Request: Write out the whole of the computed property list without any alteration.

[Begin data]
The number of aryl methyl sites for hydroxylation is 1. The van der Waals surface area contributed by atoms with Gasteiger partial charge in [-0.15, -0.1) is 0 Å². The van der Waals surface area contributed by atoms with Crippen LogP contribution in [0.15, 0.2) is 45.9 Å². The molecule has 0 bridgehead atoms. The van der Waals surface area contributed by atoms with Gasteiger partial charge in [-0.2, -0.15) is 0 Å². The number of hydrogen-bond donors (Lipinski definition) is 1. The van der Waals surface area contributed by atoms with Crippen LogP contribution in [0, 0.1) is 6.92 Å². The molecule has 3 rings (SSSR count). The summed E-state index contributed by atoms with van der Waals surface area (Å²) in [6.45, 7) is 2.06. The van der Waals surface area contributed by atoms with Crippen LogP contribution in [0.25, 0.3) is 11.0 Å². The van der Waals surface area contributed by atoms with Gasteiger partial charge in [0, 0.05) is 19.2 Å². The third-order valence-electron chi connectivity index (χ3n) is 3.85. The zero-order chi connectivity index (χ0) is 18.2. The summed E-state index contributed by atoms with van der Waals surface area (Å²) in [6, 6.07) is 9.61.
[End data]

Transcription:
The number of aryl methyl sites for hydroxylation is 1. The van der Waals surface area contributed by atoms with Gasteiger partial charge in [-0.15, -0.1) is 0 Å². The van der Waals surface area contributed by atoms with Crippen LogP contribution in [0.15, 0.2) is 45.9 Å². The molecule has 0 bridgehead atoms. The van der Waals surface area contributed by atoms with Gasteiger partial charge in [-0.2, -0.15) is 0 Å². The number of hydrogen-bond donors (Lipinski definition) is 1. The van der Waals surface area contributed by atoms with Crippen LogP contribution in [0, 0.1) is 6.92 Å². The molecule has 3 rings (SSSR count). The summed E-state index contributed by atoms with van der Waals surface area (Å²) in [6.45, 7) is 2.06. The van der Waals surface area contributed by atoms with Crippen LogP contribution in [0.25, 0.3) is 11.0 Å². The van der Waals surface area contributed by atoms with Gasteiger partial charge in [0, 0.05) is 19.2 Å². The third-order valence-electron chi connectivity index (χ3n) is 3.85. The zero-order chi connectivity index (χ0) is 18.2. The summed E-state index contributed by atoms with van der Waals surface area (Å²) in [6, 6.07) is 9.61.